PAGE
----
Industrial warehouse project approved in Berkeley County

December 04, 2007|By MATTHEW UMSTEAD

MARTINSBURG, W.Va. - A 2.6-million-square-foot warehouse project south of Martinsburg received preliminary approval on Monday evening from the Berkeley County Planning Commission.

John L. Knott III of BPG Development Co., was proposing three buildings on 175 acres on the north side of Corning Way, west of U.S. 11 and near Tablers Station Road. He told commissioners that the Philadelphia-based development firm hoped to build-to-suit for industrial and other uses.

"We believe the project will be of great benefit to the county," said Knott, a development manager with the company. Knott later estimated the project to be a $130 million investment. The company promotes itself on the Internet as a full-service commercial real estate development firm specializing in build-to-suit, speculative and adaptive reuse projects.

Commissioners concerned about large truck traffic were told that a traffic study was completed for the commercial project and that widening of Corning Way and U.S. 11 and a traffic signal were among the improvements slated for the site.


Commissioners acknowledged that the location's access to nearby Interstate 81, at least in the short term, however, remains a bit hemmed by slow-moving efforts to build a "connector" road that also is envisioned to serve the county's new Tablers Station Business Park.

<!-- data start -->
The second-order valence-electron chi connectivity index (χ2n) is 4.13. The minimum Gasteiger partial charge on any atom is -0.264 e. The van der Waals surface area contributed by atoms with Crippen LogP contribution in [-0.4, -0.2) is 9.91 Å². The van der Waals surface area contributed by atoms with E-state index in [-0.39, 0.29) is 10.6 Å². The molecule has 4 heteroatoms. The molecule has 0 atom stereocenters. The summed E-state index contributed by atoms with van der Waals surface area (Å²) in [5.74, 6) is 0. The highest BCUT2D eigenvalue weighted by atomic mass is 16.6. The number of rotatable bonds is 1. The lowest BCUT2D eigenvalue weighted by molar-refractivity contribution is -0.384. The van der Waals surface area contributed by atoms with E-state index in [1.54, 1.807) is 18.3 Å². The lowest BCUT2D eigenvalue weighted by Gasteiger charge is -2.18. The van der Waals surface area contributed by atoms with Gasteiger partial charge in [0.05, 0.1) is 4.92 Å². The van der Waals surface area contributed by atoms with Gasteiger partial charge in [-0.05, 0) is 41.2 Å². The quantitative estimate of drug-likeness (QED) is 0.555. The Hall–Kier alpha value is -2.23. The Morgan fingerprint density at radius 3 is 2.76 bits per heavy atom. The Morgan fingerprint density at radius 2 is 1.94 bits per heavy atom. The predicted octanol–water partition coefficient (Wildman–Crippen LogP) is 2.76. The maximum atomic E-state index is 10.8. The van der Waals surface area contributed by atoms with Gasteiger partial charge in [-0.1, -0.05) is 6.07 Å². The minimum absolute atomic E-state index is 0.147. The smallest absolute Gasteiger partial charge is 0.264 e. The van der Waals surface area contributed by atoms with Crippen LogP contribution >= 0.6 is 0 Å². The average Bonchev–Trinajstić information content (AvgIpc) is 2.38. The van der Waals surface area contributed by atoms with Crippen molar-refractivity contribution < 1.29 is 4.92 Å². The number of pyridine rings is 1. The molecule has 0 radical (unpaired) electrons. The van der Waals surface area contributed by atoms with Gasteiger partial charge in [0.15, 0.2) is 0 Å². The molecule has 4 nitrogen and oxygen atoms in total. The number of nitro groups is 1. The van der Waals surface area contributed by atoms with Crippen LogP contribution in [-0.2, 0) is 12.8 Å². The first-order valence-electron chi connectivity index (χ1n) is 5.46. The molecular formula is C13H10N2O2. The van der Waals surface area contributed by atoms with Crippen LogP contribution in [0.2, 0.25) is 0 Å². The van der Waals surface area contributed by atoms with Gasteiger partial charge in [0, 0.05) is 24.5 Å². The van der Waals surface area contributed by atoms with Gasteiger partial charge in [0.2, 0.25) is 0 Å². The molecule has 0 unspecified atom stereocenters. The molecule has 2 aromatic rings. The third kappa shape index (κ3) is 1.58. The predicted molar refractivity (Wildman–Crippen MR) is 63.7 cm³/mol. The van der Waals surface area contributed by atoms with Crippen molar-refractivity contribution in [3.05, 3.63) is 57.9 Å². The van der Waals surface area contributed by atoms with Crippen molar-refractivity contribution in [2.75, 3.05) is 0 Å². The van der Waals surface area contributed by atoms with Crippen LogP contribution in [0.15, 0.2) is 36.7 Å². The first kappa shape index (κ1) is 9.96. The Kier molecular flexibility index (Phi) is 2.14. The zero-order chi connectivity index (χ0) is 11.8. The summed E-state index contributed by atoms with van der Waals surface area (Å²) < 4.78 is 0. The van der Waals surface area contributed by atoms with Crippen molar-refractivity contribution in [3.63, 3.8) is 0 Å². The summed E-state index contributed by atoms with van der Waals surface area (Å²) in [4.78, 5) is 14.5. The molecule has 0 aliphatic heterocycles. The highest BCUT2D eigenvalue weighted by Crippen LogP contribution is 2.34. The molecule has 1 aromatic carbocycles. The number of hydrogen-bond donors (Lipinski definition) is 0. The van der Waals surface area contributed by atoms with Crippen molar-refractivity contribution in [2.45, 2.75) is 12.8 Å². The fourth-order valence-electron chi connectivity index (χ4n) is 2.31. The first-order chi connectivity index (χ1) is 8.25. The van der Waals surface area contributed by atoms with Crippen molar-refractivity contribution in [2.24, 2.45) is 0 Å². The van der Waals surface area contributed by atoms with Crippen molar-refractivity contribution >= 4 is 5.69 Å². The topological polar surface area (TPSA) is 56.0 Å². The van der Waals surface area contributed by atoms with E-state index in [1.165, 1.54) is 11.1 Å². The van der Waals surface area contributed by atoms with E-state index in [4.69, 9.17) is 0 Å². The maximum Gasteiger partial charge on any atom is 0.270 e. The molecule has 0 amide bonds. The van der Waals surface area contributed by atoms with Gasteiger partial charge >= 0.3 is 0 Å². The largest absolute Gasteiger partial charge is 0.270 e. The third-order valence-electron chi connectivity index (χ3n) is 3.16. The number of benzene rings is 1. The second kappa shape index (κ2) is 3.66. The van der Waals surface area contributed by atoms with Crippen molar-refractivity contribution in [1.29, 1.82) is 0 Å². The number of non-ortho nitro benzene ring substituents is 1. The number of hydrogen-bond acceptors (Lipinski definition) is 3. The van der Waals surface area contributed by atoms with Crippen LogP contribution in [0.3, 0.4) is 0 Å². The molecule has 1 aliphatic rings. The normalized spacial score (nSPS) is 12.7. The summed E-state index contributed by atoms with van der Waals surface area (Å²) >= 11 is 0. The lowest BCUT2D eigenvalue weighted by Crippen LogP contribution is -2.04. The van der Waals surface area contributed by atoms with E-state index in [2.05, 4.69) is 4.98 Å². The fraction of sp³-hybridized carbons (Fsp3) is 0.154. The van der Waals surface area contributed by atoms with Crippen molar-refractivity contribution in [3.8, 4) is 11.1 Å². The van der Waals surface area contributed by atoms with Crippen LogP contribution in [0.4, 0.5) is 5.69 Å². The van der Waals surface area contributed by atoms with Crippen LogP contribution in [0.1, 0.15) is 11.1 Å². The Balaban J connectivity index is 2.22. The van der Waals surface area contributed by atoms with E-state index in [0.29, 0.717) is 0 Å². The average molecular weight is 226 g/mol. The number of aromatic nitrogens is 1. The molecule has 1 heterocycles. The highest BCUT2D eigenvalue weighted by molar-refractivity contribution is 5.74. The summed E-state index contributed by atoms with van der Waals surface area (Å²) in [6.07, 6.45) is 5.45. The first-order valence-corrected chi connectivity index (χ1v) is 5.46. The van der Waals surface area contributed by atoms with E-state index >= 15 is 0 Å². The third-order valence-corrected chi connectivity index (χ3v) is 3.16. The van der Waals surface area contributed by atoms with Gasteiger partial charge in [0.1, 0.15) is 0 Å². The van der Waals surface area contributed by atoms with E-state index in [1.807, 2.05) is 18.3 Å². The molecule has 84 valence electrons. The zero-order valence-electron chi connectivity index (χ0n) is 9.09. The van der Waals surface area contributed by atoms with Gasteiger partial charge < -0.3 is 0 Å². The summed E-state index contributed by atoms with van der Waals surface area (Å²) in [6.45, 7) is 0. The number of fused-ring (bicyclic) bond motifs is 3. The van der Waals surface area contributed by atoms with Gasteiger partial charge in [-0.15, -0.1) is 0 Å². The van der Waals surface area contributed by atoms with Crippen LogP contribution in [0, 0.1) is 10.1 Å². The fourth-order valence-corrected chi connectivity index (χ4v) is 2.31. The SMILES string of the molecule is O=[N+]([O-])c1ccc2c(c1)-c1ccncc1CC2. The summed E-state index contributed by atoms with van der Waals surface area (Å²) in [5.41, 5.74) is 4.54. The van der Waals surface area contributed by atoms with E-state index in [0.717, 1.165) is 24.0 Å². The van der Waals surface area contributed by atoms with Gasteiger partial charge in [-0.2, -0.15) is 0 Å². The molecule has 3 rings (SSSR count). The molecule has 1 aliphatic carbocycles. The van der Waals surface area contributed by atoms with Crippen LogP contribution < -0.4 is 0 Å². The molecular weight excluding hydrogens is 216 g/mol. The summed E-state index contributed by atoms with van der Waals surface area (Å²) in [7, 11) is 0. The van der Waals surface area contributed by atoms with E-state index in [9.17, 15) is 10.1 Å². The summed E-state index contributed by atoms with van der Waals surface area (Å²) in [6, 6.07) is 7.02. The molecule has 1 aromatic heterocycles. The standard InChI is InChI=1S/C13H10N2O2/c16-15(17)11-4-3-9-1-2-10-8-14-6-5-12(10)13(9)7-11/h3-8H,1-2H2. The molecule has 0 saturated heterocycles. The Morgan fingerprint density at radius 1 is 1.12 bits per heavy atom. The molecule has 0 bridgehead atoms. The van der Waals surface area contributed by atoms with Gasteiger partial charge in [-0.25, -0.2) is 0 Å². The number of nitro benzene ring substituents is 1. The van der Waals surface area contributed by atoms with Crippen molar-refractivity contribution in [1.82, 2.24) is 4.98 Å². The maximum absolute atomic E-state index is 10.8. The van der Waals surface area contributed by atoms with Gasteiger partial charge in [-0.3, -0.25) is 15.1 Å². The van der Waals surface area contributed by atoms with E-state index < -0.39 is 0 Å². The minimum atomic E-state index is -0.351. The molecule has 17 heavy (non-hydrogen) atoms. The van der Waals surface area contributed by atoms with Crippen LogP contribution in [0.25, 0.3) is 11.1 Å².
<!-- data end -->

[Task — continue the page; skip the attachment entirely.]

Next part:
Norwood Bentley, Berkeley County's legal counsel for the planning commission, noted that officials are trying to get the road on the state's list of projects slated for 2010 after apparently being bumped to 2011 earlier this year

After the approval was granted, Daniel M. DiLella Jr., the company's vice president for industrial properties, estimated employment at the warehousing complex could range between 300 and 700 people, depending on the ultimate uses of the space.

DiLella could not release names of possible tenants, but said the location was attractive because it was in the Interstate 81 corridor, which he described as a "good industrial market."

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